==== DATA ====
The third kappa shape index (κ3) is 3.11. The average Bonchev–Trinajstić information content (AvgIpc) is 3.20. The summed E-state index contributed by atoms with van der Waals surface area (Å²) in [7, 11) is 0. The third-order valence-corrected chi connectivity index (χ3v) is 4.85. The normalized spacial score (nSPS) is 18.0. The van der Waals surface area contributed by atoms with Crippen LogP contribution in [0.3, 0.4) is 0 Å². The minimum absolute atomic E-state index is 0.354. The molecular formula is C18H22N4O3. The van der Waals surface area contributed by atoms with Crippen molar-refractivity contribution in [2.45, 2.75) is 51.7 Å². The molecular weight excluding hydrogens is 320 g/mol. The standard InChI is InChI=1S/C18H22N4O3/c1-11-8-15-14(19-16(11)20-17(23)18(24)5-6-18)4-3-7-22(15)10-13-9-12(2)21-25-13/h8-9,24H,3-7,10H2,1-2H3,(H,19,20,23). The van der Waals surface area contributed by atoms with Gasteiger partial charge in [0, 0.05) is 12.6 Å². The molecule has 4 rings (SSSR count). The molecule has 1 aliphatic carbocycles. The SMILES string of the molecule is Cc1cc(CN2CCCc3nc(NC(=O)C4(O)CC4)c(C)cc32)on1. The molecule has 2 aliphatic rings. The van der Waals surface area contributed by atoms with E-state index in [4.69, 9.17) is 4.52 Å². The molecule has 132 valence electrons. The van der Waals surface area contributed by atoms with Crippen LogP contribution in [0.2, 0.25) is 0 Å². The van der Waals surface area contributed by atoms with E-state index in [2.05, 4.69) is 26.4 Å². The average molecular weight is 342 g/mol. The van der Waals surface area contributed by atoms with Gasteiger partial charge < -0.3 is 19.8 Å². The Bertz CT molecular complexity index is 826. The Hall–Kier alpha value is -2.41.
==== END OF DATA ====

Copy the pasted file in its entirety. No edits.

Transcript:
The third kappa shape index (κ3) is 3.11. The average Bonchev–Trinajstić information content (AvgIpc) is 3.20. The summed E-state index contributed by atoms with van der Waals surface area (Å²) in [7, 11) is 0. The third-order valence-corrected chi connectivity index (χ3v) is 4.85. The normalized spacial score (nSPS) is 18.0. The van der Waals surface area contributed by atoms with Crippen LogP contribution in [0.3, 0.4) is 0 Å². The minimum absolute atomic E-state index is 0.354. The molecular formula is C18H22N4O3. The van der Waals surface area contributed by atoms with Crippen molar-refractivity contribution in [2.45, 2.75) is 51.7 Å². The molecular weight excluding hydrogens is 320 g/mol. The standard InChI is InChI=1S/C18H22N4O3/c1-11-8-15-14(19-16(11)20-17(23)18(24)5-6-18)4-3-7-22(15)10-13-9-12(2)21-25-13/h8-9,24H,3-7,10H2,1-2H3,(H,19,20,23). The van der Waals surface area contributed by atoms with Gasteiger partial charge in [0, 0.05) is 12.6 Å². The molecule has 4 rings (SSSR count). The molecule has 1 aliphatic carbocycles. The SMILES string of the molecule is Cc1cc(CN2CCCc3nc(NC(=O)C4(O)CC4)c(C)cc32)on1. The molecule has 2 aliphatic rings. The van der Waals surface area contributed by atoms with E-state index in [4.69, 9.17) is 4.52 Å². The molecule has 132 valence electrons. The van der Waals surface area contributed by atoms with Crippen LogP contribution in [0.2, 0.25) is 0 Å². The van der Waals surface area contributed by atoms with E-state index in [2.05, 4.69) is 26.4 Å². The average molecular weight is 342 g/mol. The van der Waals surface area contributed by atoms with Gasteiger partial charge < -0.3 is 19.8 Å². The Bertz CT molecular complexity index is 826. The Hall–Kier alpha value is -2.41.